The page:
Tuesday, October 9, 2012


Last week, we took advantage of Matt's work holiday and headed to Vietnam for a few days. We flew directly into Ho Chi Minh City to begin our adventures. Commonly known as Saigon, Ho Chi Minh is the largest city in Vietnam and the former capital of South Vietnam.

After leaving our hotel, we ventured to Pho 24 to sample some Pho Ga (or chicken soup) for breakfast. With a squirt of lime juice and a handful of basil leaves, this soup was the perfect start to our day.

With our bellies full of rice noodles and chicken, we headed off to the Reunification Palace. Formerly South Vietnam's presidential palace, the Vietnam war officially ended when tank 843 crashed through the gates here.

The basement of the palace is full of vintage 1960's phones, radios, and office equipment, supposedly left exactly as it was found when the Northern Vietnamese forces took over. I'm pretty sure I wasn't supposed to be sitting here.

Before I go any further, I do want to address one issue I had with the historical sites in Vietnam. While I am by no means an expert on the Vietnam War, I was rather shocked to hear the conflict referred to as the War of American Aggression. Throughout the day, we heard over and over about how Northern Vietnam liberated the South from the Americans. Very little was mentioned about how the Americans were fighting alongside the South Vietnamese. While I realize that my views of the war were shaped by American history classes, I couldn't help but feel a bit misled by the information we were being given throughout our stay.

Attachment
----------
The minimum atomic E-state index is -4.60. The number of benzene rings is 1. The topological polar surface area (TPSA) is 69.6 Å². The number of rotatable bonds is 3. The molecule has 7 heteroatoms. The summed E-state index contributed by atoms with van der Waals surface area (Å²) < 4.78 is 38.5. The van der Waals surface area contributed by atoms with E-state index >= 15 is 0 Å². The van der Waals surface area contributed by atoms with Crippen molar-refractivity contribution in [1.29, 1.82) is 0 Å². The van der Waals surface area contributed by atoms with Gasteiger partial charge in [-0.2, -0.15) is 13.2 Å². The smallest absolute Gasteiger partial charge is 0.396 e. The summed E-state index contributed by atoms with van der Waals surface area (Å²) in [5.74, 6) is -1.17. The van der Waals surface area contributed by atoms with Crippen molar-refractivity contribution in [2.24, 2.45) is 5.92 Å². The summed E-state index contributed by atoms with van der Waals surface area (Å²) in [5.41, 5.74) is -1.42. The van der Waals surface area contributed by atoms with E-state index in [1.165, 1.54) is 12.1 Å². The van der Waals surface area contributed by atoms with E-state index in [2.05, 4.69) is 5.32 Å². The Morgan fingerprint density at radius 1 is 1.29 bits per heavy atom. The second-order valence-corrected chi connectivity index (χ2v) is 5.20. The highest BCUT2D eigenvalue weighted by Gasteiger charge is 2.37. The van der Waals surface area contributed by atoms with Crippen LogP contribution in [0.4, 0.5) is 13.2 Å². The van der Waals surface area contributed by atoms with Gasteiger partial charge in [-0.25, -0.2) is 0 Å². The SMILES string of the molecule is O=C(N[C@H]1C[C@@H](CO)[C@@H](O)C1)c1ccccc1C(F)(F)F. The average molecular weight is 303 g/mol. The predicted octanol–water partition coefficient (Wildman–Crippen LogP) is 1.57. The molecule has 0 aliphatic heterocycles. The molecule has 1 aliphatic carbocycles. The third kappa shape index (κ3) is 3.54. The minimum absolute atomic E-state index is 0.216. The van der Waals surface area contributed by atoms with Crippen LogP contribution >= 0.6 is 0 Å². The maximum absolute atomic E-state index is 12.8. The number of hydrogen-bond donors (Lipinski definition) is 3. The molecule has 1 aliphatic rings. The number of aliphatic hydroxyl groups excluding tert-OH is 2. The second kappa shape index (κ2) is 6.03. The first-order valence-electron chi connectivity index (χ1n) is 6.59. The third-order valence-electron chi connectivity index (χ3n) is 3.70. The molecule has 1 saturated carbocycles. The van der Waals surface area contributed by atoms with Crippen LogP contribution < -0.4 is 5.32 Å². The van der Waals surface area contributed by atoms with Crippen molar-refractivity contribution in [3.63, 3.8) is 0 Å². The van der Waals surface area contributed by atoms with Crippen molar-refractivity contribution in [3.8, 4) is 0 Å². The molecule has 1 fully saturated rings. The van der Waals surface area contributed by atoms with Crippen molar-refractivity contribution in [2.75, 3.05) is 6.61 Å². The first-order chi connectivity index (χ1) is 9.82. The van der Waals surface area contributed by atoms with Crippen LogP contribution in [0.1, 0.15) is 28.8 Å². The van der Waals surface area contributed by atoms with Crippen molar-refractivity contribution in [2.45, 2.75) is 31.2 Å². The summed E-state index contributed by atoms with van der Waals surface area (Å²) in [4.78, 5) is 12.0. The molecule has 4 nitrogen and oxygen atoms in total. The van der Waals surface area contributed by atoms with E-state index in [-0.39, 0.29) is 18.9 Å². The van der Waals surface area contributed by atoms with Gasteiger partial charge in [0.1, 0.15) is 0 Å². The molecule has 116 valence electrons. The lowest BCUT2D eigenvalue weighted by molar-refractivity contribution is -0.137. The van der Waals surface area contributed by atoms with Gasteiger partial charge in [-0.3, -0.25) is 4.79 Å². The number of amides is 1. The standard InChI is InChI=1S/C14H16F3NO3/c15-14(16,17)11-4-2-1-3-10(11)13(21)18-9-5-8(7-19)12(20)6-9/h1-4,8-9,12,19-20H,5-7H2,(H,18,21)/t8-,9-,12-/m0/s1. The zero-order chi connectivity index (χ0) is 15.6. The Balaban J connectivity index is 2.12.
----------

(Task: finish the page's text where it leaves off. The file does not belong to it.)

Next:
After the Reunification Palace, we headed to the War Remnants Museum, previously known as the American War Crimes Museum. Outside the museum is an array of US military jets, tanks, and helicopters. Inside the museum was a rather disturbing display of photographs, a simulated "tiger cage" prison, and pictures of deformed children, attributed to contamination by Agent Orange. Another exhibit tells the story of the war journalists from all over the world who documented the very war which would later take their lives.

By the end of our stay in Saigon, we both found ourselves a bit depressed and confused by the information we have been given. While war is never simple, it is at least two sided and we were very much only presented with one side during our stay in Vietnam. Even more upsetting than the biased account of the war however, was the realization of just how many people, from both sides, suffered throughout the war and after.  

With our hearts a little heavier than at the start of the day, we bid farewell to Saigon and headed off to the fishing village of Mui Ne for the next stage of our trip.

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